How to Get Rid of Bagworms Organically

Using biological methods of bagworm control is the most environmentally safe approach. Generally, experts recommend first trying biological methods and only if they don’t give desired results, turn to insecticides. So what products are effective against bagworms?

  • Bacillus thuringiensis kurstaki (B.t.k) is bacteria that emit crystal proteins that kill bagworm larvae upon digestion within a few days. Once the crystal is dissolved, the lethal toxin is released in the insect’s digestive tract. The product should be sprayed on leaves which the target insects feed on. Scientists at the University of Massachusetts Amherst claim that B.t.k is as effective against bagworms as potent insecticides like bifenthrin. Keep in mind, though, that B.t.k kills only larvae and is useless against grown adults. The scientists suggest applying B.t.k in the late spring when the eggs hatch and new larvae emerge. The treatment should last for a week or two.

Bonide (BND802) - Leaf Eating Worm & Moth Killer: photo

The Bonide (BND802) – Leaf Eating Worm & Moth Killer is based on Bacillus thuringiensis and kills target insects within days after ingestion. It is an easy-to-apply liquid formulation of the bacteria. Mix the 8-ounce product with water and apply it to the infested foliage using a sprayer bottle. The solution can be safely used on vegetables, ornamentals as well as apples, cherries, grapes, and other trees. One of the satisfied buyers says that the product has killed all visible bagworms on arborvitae plants in his yard and prevented further infestation.

  • Trichogramma wasps are another option. These are tiny parasitic wasps that attack eggs of a variety of moth and caterpillar species. They are extremely small. To illustrate, five such wasps can easily fit on the pinhead. Trichogramma wasps kill bagworm eggs by laying their own eggs inside them. This prevents the bagworm eggs from hatching and, therefore, the damage they could cause. The infested egg turns black and then, an adult Trichogramma wasp hatches. Typically, Trichogramma wasps live no more than two weeks.

Bug Sales Trichogramma 3 Squares/12,000 Eggs: photo

The Bug Sales Trichogramma 3 Squares/12,000 Eggs contains three hanging cards with a total of about 12,000 wasp eggs. This will be enough to cover as much as 50 sq ft. These insects attack over 100 species of moths and caterpillars, including bagworms. For humans, they are absolutely harmless. They neither sting nor bite. Moreover, you will hardly notice them flying around, which makes them appropriate not only for outdoors but also for indoors. The product comes with instructions on how to store and release wasps.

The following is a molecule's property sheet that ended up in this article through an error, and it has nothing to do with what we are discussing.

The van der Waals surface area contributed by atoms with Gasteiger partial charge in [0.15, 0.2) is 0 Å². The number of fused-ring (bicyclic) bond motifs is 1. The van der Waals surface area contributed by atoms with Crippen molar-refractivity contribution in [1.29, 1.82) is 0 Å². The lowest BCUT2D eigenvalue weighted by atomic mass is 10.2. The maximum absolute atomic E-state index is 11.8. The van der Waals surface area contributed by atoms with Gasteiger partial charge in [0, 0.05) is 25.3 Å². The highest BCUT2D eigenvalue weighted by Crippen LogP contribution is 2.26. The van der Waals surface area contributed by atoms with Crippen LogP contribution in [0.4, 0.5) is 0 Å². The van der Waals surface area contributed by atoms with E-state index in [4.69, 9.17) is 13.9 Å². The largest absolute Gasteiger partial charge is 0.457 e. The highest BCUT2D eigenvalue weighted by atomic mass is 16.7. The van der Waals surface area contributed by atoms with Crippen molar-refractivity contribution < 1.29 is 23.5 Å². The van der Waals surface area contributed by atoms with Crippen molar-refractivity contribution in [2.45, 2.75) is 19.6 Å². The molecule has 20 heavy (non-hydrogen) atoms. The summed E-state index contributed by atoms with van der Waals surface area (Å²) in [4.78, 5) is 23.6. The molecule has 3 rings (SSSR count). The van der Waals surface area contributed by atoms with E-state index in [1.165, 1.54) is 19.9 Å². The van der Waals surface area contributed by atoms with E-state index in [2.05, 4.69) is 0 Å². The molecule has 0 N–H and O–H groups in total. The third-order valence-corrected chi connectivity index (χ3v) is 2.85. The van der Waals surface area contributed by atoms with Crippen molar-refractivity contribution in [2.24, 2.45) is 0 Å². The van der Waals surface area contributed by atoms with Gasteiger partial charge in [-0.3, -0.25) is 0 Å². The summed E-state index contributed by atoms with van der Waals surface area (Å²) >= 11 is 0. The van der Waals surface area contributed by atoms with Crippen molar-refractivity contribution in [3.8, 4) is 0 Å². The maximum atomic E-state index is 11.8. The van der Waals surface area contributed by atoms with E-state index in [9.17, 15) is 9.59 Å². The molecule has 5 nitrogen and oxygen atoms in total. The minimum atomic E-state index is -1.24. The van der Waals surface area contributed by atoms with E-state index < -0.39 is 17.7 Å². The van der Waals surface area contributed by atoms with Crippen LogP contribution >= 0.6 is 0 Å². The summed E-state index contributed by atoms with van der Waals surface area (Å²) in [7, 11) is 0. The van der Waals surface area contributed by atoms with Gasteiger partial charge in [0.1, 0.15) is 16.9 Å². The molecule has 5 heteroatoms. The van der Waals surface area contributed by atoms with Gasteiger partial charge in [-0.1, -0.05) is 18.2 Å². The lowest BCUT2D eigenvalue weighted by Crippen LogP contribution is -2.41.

Rules for Getting Rid of Bagworms Based on Scientists’ Advice

Perhaps the most important rule in bagworm control is to take measures in a timely manner. Researchers from the University of Maryland say that removing these insects by handpicking will give better results if you do it in May before new bagworms hatch. Bacteria like Bacillus thuringiensis should be applied early in summer because this kind of biological control is effective only against young bagworms. Chemical insecticides should be used on infested shrubs and trees a bit later, in July.

Raymond Cloyd, who is K-State Research and Extension entomologist, stresses that applying insecticides timely and frequently enough is key to success. The thing is that young bagworms actively feed on foliage and are very susceptible to insecticidal treatment. This is particularly true for young insects that are 1/4-inch long. Another essential thing to remember is that applications should be frequent enough.

According to Cloyd, this is due to the fact that the larvae don’t hatch all at once. On the contrary, their catching largely depends on the temperature levels and other conditions. “Applying insecticides weekly for 4 to 5 weeks when bagworms are first noticed will reduce problems with bagworms later in the year,” he said. Cloyd adds that young bagworms have the ability to move from one tree or plant to another one using silken threads. Therefore, if you don’t spray insecticides frequently enough, the infestation may spread.

Expert Opinion: Jody Green, Nebraska Extension Entomologist

Jody Green, Nebraska Extension Entomologist: photoJody Green, Nebraska Extension Entomologist

Jody Green is a Nebraska Extension educator who develops educational programs on bedbugs, ants, cockroaches, and other health-related pests. She received her Ph.D. and M.S. in Urban Entomology from Purdue University in 2008 and 2004, respectively.

“Chemical control for bagworms is early to mid-June when they are still small. The best thing to use right now is Bacillus thuringiensis, which is B.t., very effective on caterpillars. And if you miss this window in June month, then you can probably use pyrethroids such as bifenthrin. You want to make sure that the plant is completely covered so that the bagworms that are feeding can acquire a lethal dose”.

You May Also LIke


Affiliate Disclosure

None of our reviews are sponsored. We earn a commission when you purchase items through our links. Learn more

Recent Posts

Send Us A Message

You May Also LIke

Leave a Comment

Your email address will not be published. Required fields are marked *

Scroll to Top